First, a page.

409 silver coins, found in the Mleiha area of Sharjah, were inspired by Alexander the Great and the Seleucid dynasty
Sharjah: An ancient jar containing numerous silver coins dating from the third century BCE (BCE) was recently discovered in Mleiha, the Sharjah Archaeological Authority said on Wednesday.
The coins, minted and released in Mleiha, were inspired by coins from Alexander the Great and his successors of the Seleucid dynasty (Hellenistic state in West Asia that existed from 312 to 63 BCE).
According to the Sharjah Archaeological Authority, the earliest issues of the minted coins depicted icons from that period, including the head of Hercules (represented by Alexander the Great) and Zeus (the Greek god seated on his throne), in addition to the word ‘Alexander’ engraved in Greek script. Over time, the engraving was replaced by the word “Abel” written in Aramaic.
Ancient Greek Currency
The artefacts were first discovered by the local archaeological team in February 2021. Dr Sabah Aboud Jasim, director-general of the Sharjah Archaeological Authority, said: artefacts.
After carefully opening the jar at the Sharjah Archaeological Authority laboratory, we found it completely filled with many silver coins of the quad drachma (ancient Greek currency unit) or “tetradrachma” category.
Dr Jasim added: “There was a total of 409 coins in the jar, each coin weighing 16 to 17 grams, and the change was silver. There were 387 pieces in single-sided molds and 22 in double-sided molds.
“Among the collection were coin designs that had been previously discovered throughout the Persian Gulf region, as well as coin designs unique to this find in Mleiha. The current collection is considered larger than any other in the region, ”he added.
Jasim noted that a similar treasure of 309 pieces, dating from the same period, was discovered in the Kingdom of Bahrain in 1970 by the Danish archaeological mission.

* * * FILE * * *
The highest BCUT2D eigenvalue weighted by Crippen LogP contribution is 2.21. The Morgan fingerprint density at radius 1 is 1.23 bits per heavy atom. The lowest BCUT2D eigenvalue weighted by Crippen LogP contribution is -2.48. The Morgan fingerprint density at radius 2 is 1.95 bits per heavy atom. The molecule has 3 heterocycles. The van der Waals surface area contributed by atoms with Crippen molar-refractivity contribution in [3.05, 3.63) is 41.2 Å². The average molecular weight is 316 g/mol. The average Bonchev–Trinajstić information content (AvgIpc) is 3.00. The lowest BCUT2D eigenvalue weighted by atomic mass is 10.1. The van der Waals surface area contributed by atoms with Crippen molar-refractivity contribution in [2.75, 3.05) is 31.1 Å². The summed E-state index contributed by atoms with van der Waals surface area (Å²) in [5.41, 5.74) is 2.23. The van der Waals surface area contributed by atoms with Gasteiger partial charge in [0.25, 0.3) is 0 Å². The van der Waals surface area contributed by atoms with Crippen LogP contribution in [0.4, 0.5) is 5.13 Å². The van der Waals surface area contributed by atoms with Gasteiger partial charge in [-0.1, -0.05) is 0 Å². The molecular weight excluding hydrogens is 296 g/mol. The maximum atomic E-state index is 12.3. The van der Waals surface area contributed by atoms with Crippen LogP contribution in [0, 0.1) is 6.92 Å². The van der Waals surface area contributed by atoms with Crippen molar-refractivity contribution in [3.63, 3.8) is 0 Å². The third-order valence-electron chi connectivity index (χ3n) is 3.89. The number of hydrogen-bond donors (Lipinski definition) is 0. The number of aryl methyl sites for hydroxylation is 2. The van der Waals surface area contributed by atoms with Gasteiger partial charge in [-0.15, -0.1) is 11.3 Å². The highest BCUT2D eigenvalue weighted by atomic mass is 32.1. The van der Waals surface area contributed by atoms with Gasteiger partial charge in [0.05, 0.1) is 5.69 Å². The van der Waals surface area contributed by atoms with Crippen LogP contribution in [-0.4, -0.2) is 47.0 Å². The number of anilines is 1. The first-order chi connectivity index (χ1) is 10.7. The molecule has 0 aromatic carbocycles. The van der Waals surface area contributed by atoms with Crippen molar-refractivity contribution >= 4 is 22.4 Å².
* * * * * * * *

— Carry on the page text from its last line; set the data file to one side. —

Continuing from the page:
Significance of Mleiha in UAE history
Mleiha is a Unesco World Heritage Site in Sharjah and is home to a number of significant sites including Bronze Age tombs and pre-Islamic forts.
In pre-Islamic times, the city of Mleiha was considered one of the most important sites in the Arabian Peninsula. At the beginning of the 3rd century BC, it became an important trading center for convoys passing between the north and south of the Arabian Peninsula.
A tombstone discovered in Mleiha, which dates back to the late 3rd century BCE, confirmed the presence of the Kingdom of Oman, and research has shown that Mleiha was likely its capital at the time.
Mleiha was considered a successful company in the region. This economic power allowed it to extend its influence throughout the Arabian Peninsula, the Mediterranean and Mesopotamian worlds, as well as in the Levant and Persia.
Mleiha’s impact was even felt as far as Afghanistan and the Sindh Valley (formerly Kushan Kingdom). The extensive collection of amphorae jars (ancient containers used for the storage and transport of food and drink) imported from Rhodes is indicative of this far-reaching trade.
Several finds have also been discovered with languages indicating Southern Arabic, Aramaic, and Zabur (which is a type of Musnad script).